The Ultimate Guide to VLOOKUP

by Matthew Kuo on November 7, 2015

in Database Theory, Excel

To learn more about Excel, go to the organized listing of all my Excel tutorial posts or review the most popular Excel books on Amazon

Learning the VLOOKUP formula is, for most people, the first step taken towards becoming an advanced Excel user.  For me, this milestone actually occurred in 2004 during an internship at Microsoft in the company’s Commercial Operations Division.  One of the senior analysts showed me the ropes by teaching me the formula.  While I was still getting familiar with spreadsheets in general, learning that formula was definitely the first time I started to understand the true power of Excel.


VLOOKUP is by no means perfect, but the formula has stood the test of time because to its usefulness and intuitiveness.  Even though most Excel pundits agree that INDEX MATCH is better than VLOOKUP, VLOOKUP is still several times more popular than any Excel formula out there, according to Google Trends.

As a new analyst, being asked to find a small piece of information from a larger data set is probably one of the first things you’ll be asked to do.  And 95% of the time, the optimal tool for this task will be Microsoft Excel.  If you’re brand new to spreadsheets, you’re probably not going to start with a formula combination like INDEX MATCH.  VLOOKUP is much easier to learn if you’re new to concepts like formula sytnax and lookup tables, and by starting with VLOOKUP, you’re much less likely to make errors.

Below is a guide to show you everything you need to know about the VLOOKUP formula.  If you’re still learning how to use Excel formulas, start with the basics to ground yourself in the foundational concepts.  Then you can move on to formula combinations and the more advanced techniques related to VLOOKUP, including using INDEX MATCH as an alternative.  And finally, if you’re having issues with VLOOKUP, check out the troubleshooting section.  This guide will be updated periodically with new content.


Resources & Guides

VLOOKUP Formula Combinations

VLOOKUP Techniques

VLOOKUP Alternatives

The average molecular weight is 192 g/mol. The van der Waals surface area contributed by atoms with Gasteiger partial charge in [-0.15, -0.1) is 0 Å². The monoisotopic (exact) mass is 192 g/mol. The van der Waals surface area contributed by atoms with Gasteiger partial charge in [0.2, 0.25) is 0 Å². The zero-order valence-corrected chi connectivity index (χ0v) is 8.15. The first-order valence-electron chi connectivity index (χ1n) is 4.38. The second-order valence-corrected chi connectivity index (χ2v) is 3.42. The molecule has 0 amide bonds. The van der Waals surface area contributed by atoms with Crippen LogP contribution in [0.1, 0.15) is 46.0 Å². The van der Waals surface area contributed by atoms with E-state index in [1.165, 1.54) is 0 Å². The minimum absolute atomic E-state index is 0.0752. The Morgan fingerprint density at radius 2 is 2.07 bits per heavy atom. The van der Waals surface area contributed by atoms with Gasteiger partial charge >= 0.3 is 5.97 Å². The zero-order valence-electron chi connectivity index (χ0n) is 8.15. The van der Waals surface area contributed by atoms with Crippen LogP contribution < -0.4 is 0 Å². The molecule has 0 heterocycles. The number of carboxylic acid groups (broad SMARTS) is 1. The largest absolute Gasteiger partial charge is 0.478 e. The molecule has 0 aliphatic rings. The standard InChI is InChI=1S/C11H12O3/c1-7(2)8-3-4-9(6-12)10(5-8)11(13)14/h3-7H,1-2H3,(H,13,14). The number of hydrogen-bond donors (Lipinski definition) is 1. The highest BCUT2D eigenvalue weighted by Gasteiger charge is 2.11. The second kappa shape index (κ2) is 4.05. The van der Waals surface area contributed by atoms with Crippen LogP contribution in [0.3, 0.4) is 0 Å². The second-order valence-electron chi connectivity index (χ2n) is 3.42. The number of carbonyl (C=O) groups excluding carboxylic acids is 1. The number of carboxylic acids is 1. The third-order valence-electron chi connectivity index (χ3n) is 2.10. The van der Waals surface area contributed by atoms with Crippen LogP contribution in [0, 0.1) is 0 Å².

VLOOKUP Troubleshooting

{ 4 comments… read them below or add one }

Manette Kidney November 8, 2015 at 12:27 pm

Below is the formula I’m currently using. It works fine if number (G3 cell) is exact. It works if it isn’t, but it returns the lower value. I would like it to choose the next highest number if not exact, which I understand VLOOKUP cannot do. I’ve been trying my hand at combo formulas, MATCH, INDEX, etc., but can’t make it work. Any suggestions?

=VLOOKUP(G3,’98 Title Ins Search’!A1:C490,2,FALSE)


Matthew Kuo November 8, 2015 at 1:46 pm

Hi Manette,

Have you tried just putting in both conditions into the same formula? Basically, if the exact match lookup fails, run the approximate match one. Let me know if that works for you.

=IF(ISNA(VLOOKUP(G3,’98 Title Ins Search’!A1:C490,2,FALSE)),VLOOKUP(G3,’98 Title Ins Search’!A1:C490,2,TRUE),VLOOKUP(G3,’98 Title Ins Search’!A1:C490,2,FALSE))


Monu Haswani June 4, 2016 at 11:26 pm


I want use vlookup formula to search on basis of starting a number, these number can also variable as per requirement.
A Life Insurance policy starts with 71 or 98, if this starts with 71 policy number would be 8 Digit, if starts with 98 policy number would be 5 digit.
i want to search Policy Type Like Life Insurance when i enter one of these policy numbers

Pls Help ME


Marty October 13, 2016 at 12:52 pm

Read through just about all of your articles on VLOOKUP and was sad that the one answer that I was hoping to get wasn’t there. I am dealing with a spreadsheet that has a several identical lookup values (same serial number used in column A, different data in cells b-t) and cannot figure out how to have a formula look past the first lookup value found.

Name: Birthday: Day:
Tom July 08
Mary June 15
Jack October 03
Tom February 16

How would I get VLOOKUP or INDEX MATCH to return the February value for the second Tom?


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